This is why I was one of the first to queue for a 10-minute rule bill to improve current legislation and reduce the number of unnecessary deaths each year due to carbon monoxide poisoning. On Wednesday 13 September 2017, I was given permission by the House of Commons to present a 10-minute rule bill to prevent death and injury from carbon monoxide poisoning.
The bill received support from MPs right across the house; from all four nations and all political colours. We held our own consultation, the first such on a private member’s bill, with support from the Royal Society for the Prevention of Accidents, landlords and medical experts, among many others.
I firmly believe that not only should audible carbon monoxide alarms be mandatory in new-build properties, but they should be installed in all rented properties, including social housing as well as in the private sector.
Any fuel-burning appliance that is not properly maintained has the potential to be a source of carbon monoxide so we should be designing this problem out.
We also need to ensure that people are fully aware of the risks associated with a gas that people cannot see, smell or taste. Therefore, I also proposed that fire authorities have an explicit duty to promote carbon monoxide safety. That would not be an additional strain on the public purse, but would make current best practice by many forces enshrined in law.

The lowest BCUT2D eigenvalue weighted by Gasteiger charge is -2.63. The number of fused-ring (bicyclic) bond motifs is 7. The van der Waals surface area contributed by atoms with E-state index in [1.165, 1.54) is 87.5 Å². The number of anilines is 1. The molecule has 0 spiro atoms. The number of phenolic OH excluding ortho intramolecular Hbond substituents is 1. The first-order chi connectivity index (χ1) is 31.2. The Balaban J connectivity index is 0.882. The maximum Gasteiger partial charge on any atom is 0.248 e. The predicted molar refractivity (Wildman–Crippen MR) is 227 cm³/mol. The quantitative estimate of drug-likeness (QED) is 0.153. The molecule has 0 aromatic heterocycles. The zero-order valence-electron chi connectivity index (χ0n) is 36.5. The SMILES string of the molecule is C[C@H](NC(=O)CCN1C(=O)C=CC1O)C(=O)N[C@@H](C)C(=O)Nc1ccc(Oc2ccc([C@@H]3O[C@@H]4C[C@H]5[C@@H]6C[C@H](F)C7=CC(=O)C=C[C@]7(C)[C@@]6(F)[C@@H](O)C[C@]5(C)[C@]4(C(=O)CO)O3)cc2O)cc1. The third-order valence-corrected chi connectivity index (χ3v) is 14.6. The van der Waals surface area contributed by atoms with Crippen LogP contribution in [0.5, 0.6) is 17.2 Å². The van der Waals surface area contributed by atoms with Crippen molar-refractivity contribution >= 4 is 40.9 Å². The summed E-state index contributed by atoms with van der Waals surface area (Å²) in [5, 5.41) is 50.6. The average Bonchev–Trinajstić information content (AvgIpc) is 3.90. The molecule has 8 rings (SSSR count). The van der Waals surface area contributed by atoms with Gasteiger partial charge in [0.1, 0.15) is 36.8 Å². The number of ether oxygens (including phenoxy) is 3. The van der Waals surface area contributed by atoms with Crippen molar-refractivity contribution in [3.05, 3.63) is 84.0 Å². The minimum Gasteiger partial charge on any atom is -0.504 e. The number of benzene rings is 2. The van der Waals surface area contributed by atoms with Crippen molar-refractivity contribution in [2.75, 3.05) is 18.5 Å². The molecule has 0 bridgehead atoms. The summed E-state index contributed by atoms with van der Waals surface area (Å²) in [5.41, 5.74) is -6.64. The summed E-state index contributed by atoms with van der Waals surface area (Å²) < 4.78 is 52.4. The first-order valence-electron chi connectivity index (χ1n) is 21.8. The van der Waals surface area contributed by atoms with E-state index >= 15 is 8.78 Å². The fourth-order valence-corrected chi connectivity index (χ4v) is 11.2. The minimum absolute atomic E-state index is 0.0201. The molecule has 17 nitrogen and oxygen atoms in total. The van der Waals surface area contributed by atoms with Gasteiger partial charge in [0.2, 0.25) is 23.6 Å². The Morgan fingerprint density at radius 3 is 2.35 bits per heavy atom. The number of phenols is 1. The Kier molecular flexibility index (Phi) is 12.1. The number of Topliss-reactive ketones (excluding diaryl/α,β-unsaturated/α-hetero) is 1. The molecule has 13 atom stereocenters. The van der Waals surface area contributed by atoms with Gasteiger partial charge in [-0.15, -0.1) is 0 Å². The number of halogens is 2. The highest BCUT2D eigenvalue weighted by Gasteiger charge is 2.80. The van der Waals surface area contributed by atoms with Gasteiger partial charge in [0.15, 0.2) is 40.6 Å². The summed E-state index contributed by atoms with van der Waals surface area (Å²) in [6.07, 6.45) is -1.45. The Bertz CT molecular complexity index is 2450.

Following discussions about my bill with ministers at the Ministry of Housing, Communities and Local Government, the housing minister, Dominic Raab, decided to support its objectives and has announced a government review into the regulations and laws that govern carbon monoxide alarms.
I’m pleased the housing minister has responded positively to the campaign and the work done by all those involved in raising awareness of this silent killer and I look forward to the outcome of the review. Any future changes would take account of the outcome of the government’s consultation on the operation of private rented sector alarm regulations and Dame Judith Hackitt’s independent review into building regulations and fire safety.
I would like to take this opportunity to commend the tireless work of Stephanie Trotter of CO-Gas Safety as well as the many MPs and peers on the All-Party Parliamentary Carbon Monoxide Group. Everyone has pushed hard on this issue, fighting to improve awareness of carbon monoxide poisoning and increase protection from it. I am certain that the dedication of those I have worked with over the past year has saved lives.
This campaign has been a fantastic learning curve in how parliament and public policy can be shaped, and I am hopeful that in due course the law will change and we can further improve tenant safety.
Eddie Hughes is Conservative MP for Walsall North